When is Oracle Fusion Middleware (OFM) a good choice, and for whom? It's a simple question with a complex answer. Like the famous quip about Oakland -- there's no there, there -- OFM isn't just one thing, it's a range of things. Things spanning multiple services, such as integration services,business intelligence, collaboration, content management as well as Java EE and developer tools.
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In fact, rather like the proverbial Swiss Army Knife, OFM has something for everyone. Taken as a whole, OFM offers increased agility and reduces time to market. However, unlike that multi-purpose tool, the elements of OFM are compatible, but discrete -- united by a brand rather than a single look and feel. While OFM can deliver a lot, it may not be a fit for every organization, according to practitioners and experts.
OFM can be viewed as an Oracle marketing package, as it clumps a collection of various back-end Oracle products under one umbrella, said Les Hazlewood, founder and CTO of Stormpath, a software security tools and services firm. The suite approach, however, can complicate finding an appropriate fit of OFM for specific enterprises, he said.
With that in mind, it should be noted the breadth and integration capabilities of the OFM product suite can reduce the need for some in-house development, possibly speeding time to market. The suite has tools for integrating heterogeneous applications, automating processes, scaling applications and other tasks.
The central value proposition of the OFM product suite is that it's breadth and integration capabilities correlate to architects having less to build, which can result in faster time to market, Hazelwood said. Oracle asserts OFM has several capabilities, including:
- able to integrate heterogeneous applications
- capable of automating processes
- can scale applications to meet demand
- helps simplify security and compliance
- manages lifecycles of documents
- spans and leverages existing infrastructure
Oracle products, Fusion Middleware in practice
Embry-Riddle Aeronautical University (ERAU) uses OFM to integrate applications across three U.S. campuses and 150 global online offerings, according to CIO Cindy Bixler.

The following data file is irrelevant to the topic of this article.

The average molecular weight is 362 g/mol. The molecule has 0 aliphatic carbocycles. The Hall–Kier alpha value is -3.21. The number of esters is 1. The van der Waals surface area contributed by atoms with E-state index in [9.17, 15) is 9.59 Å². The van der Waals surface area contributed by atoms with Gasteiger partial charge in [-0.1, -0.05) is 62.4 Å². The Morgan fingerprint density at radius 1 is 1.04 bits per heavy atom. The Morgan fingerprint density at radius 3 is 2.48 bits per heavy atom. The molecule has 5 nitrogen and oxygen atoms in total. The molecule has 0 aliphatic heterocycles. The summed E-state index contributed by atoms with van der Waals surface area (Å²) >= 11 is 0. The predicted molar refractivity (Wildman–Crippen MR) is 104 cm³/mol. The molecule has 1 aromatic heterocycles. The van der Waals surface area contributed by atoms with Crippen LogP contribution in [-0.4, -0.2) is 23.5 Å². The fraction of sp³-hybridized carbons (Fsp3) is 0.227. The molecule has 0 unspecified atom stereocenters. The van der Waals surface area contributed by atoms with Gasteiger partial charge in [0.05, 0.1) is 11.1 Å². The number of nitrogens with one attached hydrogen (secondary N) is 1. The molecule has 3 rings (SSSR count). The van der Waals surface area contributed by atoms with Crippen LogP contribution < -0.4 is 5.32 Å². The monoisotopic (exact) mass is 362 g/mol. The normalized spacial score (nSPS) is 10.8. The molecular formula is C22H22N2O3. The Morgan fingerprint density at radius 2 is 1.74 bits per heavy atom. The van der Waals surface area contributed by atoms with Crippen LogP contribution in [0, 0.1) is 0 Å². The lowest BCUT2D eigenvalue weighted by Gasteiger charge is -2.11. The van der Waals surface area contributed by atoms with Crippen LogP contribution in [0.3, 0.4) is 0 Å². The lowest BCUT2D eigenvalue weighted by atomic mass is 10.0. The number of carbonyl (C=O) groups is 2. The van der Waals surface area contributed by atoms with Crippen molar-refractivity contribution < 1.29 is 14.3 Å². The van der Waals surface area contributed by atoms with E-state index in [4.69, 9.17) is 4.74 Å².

It [the Oracle system] really helped us do something that would have been almost impossible, otherwise.
"In order to serve all those different entities and provide for identification management, we needed some robust software," Bixler said. She explained that in higher education, there is an immense degree of natural churn as students apply, enroll in courses, change courses, leave or graduate. ERAU must manage some 90,000 accounts, Bixler said, including students, alumni and applicants.
The old legacy approach, prior to the adoption of OFM, was a patchwork of independent systems with little integration. "The average user probably had 10 to 15 different user names to access all the systems they needed to use," Bixler said. Some efforts to integrate began with Active Directory and, earlier, within Novell. Still, people had to keep track of many passwords and "it wasn't very secure," she admitted.
Single sign-on was a vision and goal that seemed elusive. However, about three years ago, ERAU ended up looking at Oracle products and adopting elements of OFM to provide that capability. "We were not an Oracle shop per se; we did have an Oracle footprint but we also had a lot of Microsoft assets," Bixler said.
ERAU worked with Savvis, an Oracle Corp. products partner, to deploy a cloud-based identity management system that provided flexible account provisioning and access management functionality -- transitioning some 70,000 accounts over a six-month period.